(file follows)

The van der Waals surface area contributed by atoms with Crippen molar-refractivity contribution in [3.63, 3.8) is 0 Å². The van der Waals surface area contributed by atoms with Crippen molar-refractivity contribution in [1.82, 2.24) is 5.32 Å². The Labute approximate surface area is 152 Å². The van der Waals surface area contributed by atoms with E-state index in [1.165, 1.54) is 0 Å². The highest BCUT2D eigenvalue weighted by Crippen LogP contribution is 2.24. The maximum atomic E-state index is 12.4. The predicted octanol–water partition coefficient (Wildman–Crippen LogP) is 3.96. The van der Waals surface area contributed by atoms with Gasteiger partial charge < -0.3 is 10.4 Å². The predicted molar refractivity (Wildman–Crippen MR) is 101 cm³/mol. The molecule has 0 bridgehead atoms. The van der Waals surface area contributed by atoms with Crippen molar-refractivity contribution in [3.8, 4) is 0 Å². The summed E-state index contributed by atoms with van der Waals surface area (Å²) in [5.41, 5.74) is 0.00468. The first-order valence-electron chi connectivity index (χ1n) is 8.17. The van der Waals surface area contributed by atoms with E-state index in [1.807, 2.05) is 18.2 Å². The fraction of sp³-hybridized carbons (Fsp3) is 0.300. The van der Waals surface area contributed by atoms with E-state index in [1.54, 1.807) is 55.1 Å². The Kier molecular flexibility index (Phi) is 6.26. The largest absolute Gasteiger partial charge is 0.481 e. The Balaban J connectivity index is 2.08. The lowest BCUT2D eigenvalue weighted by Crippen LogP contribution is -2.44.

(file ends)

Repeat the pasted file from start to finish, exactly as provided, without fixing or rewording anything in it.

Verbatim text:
The van der Waals surface area contributed by atoms with Crippen molar-refractivity contribution in [3.63, 3.8) is 0 Å². The van der Waals surface area contributed by atoms with Crippen molar-refractivity contribution in [1.82, 2.24) is 5.32 Å². The Labute approximate surface area is 152 Å². The van der Waals surface area contributed by atoms with E-state index in [1.165, 1.54) is 0 Å². The highest BCUT2D eigenvalue weighted by Crippen LogP contribution is 2.24. The maximum atomic E-state index is 12.4. The predicted octanol–water partition coefficient (Wildman–Crippen LogP) is 3.96. The van der Waals surface area contributed by atoms with Gasteiger partial charge < -0.3 is 10.4 Å². The predicted molar refractivity (Wildman–Crippen MR) is 101 cm³/mol. The molecule has 0 bridgehead atoms. The van der Waals surface area contributed by atoms with Crippen molar-refractivity contribution in [3.8, 4) is 0 Å². The summed E-state index contributed by atoms with van der Waals surface area (Å²) in [5.41, 5.74) is 0.00468. The first-order valence-electron chi connectivity index (χ1n) is 8.17. The van der Waals surface area contributed by atoms with E-state index in [1.807, 2.05) is 18.2 Å². The fraction of sp³-hybridized carbons (Fsp3) is 0.300. The van der Waals surface area contributed by atoms with E-state index in [1.54, 1.807) is 55.1 Å². The Kier molecular flexibility index (Phi) is 6.26. The largest absolute Gasteiger partial charge is 0.481 e. The Balaban J connectivity index is 2.08. The lowest BCUT2D eigenvalue weighted by Crippen LogP contribution is -2.44.